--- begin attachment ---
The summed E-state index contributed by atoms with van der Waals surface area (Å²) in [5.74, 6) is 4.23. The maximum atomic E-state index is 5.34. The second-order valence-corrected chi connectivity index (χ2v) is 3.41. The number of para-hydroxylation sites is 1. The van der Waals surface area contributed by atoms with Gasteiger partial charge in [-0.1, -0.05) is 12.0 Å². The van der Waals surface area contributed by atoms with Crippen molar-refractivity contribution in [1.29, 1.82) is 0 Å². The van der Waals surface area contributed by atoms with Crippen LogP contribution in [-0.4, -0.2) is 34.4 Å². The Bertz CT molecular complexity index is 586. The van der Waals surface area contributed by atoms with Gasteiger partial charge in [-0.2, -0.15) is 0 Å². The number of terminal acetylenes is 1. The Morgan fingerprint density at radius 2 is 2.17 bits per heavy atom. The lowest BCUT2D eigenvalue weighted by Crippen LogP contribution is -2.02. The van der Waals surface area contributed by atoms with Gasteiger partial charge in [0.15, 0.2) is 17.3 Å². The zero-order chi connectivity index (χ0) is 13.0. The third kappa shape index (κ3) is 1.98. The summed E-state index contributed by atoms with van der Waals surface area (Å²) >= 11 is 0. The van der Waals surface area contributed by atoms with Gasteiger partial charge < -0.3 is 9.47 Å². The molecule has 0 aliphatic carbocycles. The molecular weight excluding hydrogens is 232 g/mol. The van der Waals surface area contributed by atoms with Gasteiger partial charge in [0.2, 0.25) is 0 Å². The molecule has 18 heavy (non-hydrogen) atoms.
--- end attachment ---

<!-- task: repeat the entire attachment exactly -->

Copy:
The summed E-state index contributed by atoms with van der Waals surface area (Å²) in [5.74, 6) is 4.23. The maximum atomic E-state index is 5.34. The second-order valence-corrected chi connectivity index (χ2v) is 3.41. The number of para-hydroxylation sites is 1. The van der Waals surface area contributed by atoms with Gasteiger partial charge in [-0.1, -0.05) is 12.0 Å². The van der Waals surface area contributed by atoms with Crippen molar-refractivity contribution in [1.29, 1.82) is 0 Å². The van der Waals surface area contributed by atoms with Crippen LogP contribution in [-0.4, -0.2) is 34.4 Å². The Bertz CT molecular complexity index is 586. The van der Waals surface area contributed by atoms with Gasteiger partial charge in [-0.2, -0.15) is 0 Å². The number of terminal acetylenes is 1. The Morgan fingerprint density at radius 2 is 2.17 bits per heavy atom. The lowest BCUT2D eigenvalue weighted by Crippen LogP contribution is -2.02. The van der Waals surface area contributed by atoms with Gasteiger partial charge in [0.15, 0.2) is 17.3 Å². The zero-order chi connectivity index (χ0) is 13.0. The third kappa shape index (κ3) is 1.98. The summed E-state index contributed by atoms with van der Waals surface area (Å²) >= 11 is 0. The van der Waals surface area contributed by atoms with Gasteiger partial charge < -0.3 is 9.47 Å². The molecule has 0 aliphatic carbocycles. The molecular weight excluding hydrogens is 232 g/mol. The van der Waals surface area contributed by atoms with Gasteiger partial charge in [0.2, 0.25) is 0 Å². The molecule has 18 heavy (non-hydrogen) atoms.